Fashion trends used to last. But now, micro-trends seem to be taking over. But many of those wardrobe changes aren’t sustainable – environmentally or economically. 

A new generation of fashion consumers want to see more sustainable practices and aspire to leave fast fashion in the past. They are making a point to shop exclusively at secondhand stores or from small designers and towards buying clothing that feels unique and personally tailored to their tastes.

As seen on TikTok, Clara Perlmutter (@tinyjewishgirl) and Myra Magdalen (@myramagdalen) are pioneering a personal style movement defined by an eclectic taste that mixes vintage pieces with new maximalist designers and incorporates non-traditional items, like rubber lizards and TV remote controls. The pandemic has greatly changed how many view and participate in the fashion industry, and for many who were stuck at home it has given them the time to develop a more personal style.


Never worn this @Zoe top like a jacket but im obsessed w this concept for spring!! #fashion #style #outfit

♬ original sound – clara

@dollchunk @kristenvbateman make the most incredible statement pieces!! 💗💗💗 #fashion #style #outfit

♬ original sound – clara

Perlmutter often mixes clashing patterns, works with interesting silhouettes and enjoys over-accessorizing with colorful child-like jewelry and the “unnecessary” headband paired with her bald head. “This has been an incredibly isolating time, and turning inward seems natural in those circumstances,” said Perlmutter “For me, putting on something bright takes the edge off of the tedium of days on end spent inside.”

Recent spurts of isolation have given us time to reflect how fashion can be both damaging to the planet and overwhelming to keep up with. Trend cycles that once lasted 5-10 years now last only just a single year or two, a fast turnover rate that is becoming harder to keep up with.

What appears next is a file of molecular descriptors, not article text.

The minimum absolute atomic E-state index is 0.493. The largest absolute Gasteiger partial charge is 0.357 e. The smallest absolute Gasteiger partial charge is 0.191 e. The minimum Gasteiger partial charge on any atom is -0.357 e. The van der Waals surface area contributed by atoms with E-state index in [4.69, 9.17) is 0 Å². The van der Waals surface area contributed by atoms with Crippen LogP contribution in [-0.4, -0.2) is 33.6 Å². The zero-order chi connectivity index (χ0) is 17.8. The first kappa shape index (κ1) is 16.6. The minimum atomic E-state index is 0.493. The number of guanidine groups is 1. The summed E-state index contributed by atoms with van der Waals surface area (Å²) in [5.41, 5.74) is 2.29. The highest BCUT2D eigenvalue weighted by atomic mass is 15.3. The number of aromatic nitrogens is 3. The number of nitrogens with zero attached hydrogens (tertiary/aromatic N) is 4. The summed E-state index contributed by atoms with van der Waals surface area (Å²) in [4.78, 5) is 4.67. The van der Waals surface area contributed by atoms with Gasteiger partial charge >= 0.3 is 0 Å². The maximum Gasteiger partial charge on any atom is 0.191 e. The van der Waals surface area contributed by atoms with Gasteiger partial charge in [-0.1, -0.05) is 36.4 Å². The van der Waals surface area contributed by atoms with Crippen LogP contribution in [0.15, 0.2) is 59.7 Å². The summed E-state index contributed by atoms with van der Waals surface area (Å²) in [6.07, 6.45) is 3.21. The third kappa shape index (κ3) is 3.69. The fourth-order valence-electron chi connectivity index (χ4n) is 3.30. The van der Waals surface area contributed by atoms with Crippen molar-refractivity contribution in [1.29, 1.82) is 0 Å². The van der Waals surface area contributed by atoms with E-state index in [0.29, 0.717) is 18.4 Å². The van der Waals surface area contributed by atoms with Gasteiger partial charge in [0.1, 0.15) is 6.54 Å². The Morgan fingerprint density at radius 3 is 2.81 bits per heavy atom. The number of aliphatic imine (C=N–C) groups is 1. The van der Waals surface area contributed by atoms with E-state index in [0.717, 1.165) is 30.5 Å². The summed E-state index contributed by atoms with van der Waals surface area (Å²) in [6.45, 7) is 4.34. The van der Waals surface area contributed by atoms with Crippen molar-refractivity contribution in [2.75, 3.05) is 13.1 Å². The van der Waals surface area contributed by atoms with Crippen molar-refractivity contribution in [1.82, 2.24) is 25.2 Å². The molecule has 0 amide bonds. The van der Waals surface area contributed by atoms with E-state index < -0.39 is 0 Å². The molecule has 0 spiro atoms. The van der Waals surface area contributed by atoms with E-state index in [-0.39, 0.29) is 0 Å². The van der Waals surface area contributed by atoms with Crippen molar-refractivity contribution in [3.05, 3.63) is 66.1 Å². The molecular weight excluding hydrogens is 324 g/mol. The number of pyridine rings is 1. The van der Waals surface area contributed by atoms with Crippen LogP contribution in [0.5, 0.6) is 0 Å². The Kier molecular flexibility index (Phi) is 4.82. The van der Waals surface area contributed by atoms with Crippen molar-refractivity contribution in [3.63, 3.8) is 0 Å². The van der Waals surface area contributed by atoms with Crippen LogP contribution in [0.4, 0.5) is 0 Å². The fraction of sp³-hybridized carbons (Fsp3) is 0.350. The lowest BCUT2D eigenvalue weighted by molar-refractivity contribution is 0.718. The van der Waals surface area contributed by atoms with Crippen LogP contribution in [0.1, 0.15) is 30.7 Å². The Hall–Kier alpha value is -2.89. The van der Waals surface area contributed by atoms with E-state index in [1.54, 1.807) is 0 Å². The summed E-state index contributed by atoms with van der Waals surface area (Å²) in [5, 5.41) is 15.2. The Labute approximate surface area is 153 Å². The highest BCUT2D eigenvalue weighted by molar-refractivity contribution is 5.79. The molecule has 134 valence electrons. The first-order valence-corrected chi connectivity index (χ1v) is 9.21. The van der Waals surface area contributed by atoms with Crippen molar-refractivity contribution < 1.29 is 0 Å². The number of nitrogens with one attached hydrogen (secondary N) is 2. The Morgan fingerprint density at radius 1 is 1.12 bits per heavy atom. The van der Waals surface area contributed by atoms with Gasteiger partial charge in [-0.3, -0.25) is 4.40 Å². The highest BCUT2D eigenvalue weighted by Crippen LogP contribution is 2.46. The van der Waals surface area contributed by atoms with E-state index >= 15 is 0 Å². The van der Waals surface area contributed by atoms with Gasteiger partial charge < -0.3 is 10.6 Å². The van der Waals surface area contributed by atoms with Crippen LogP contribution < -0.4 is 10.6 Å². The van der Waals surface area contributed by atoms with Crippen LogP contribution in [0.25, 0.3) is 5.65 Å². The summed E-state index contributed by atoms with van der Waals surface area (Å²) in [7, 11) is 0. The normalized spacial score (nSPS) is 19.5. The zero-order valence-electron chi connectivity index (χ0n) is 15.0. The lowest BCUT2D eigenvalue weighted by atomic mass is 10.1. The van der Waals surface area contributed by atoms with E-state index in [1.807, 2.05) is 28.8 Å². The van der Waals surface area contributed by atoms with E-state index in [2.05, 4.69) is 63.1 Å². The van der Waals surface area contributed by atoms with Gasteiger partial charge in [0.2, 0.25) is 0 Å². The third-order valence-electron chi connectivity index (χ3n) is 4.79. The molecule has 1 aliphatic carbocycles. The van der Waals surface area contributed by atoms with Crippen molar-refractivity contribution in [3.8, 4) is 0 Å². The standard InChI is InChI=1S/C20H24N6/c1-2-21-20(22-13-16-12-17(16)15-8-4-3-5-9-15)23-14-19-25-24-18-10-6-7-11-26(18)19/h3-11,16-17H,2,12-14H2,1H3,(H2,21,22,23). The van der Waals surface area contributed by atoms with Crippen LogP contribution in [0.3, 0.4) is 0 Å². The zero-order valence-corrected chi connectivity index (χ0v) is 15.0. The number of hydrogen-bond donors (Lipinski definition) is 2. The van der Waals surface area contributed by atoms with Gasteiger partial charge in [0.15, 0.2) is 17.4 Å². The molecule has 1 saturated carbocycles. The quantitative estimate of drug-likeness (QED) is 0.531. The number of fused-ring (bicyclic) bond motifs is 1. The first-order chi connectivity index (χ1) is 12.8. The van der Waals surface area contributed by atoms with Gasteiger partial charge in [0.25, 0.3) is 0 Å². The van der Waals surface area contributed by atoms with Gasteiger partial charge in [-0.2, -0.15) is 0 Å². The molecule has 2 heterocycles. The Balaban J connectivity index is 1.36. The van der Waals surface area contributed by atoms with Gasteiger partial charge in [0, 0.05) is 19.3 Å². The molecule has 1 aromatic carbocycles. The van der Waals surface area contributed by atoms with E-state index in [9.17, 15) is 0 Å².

“I’m alarmed by the rate of turnover in trends, but this is a generation that is used to instant gratification on our phones,” says Perlmutter. “It’s no wonder that fast fashion sites are having such a moment. It hardly makes financial sense to drop serious money on something that is trendy, when trendy means ephemeral. People are opting for the knockoffs instead. It’s sad to see people I know get ripped off time and time again, though. That’s why I’m all for owning bold statement pieces without regard for trends, things that are timeless.” 

In order for fast-fashion brands to constantly produce new designs, they’re often accused of stealing from smaller designers. The resulting products are cheaper, but often fall apart easily.

“You should look to your childhood,” recommends Perlmutter. “Think critically about times from early in your life that made you fall in love with fashion. It could be something you saw a cool girl at the mall wear, or a movie character, or any other a-ha moment for you…Great. Now distill that to its essence. What aspects of [the] style attracted you? Were you drawn to the color palettes? Were you drawn to certain silhouettes or certain patterns?”

Myra Magdalen is fearless in her personal taste, often opting for items people wouldn’t typically think of wearing, like using a barrel bolt lock as a fasten or book lights as hair clips. Incorporating things that aren’t considered clothing shows that fashion can be incredibly experimental and an ethical way to include new elements into your wardrobe. 

 “I don’t think there’s anything wrong with fashion trends in general or wanting to participate in them. I think micro-trends however are there to encourage people to constantly buy new things and throw things out. I think that this has led to the rise in fast-fashion and showcase the waste and sustainability issues in the fashion industry. I also think it makes it harder to cultivate your own personal style,” she says.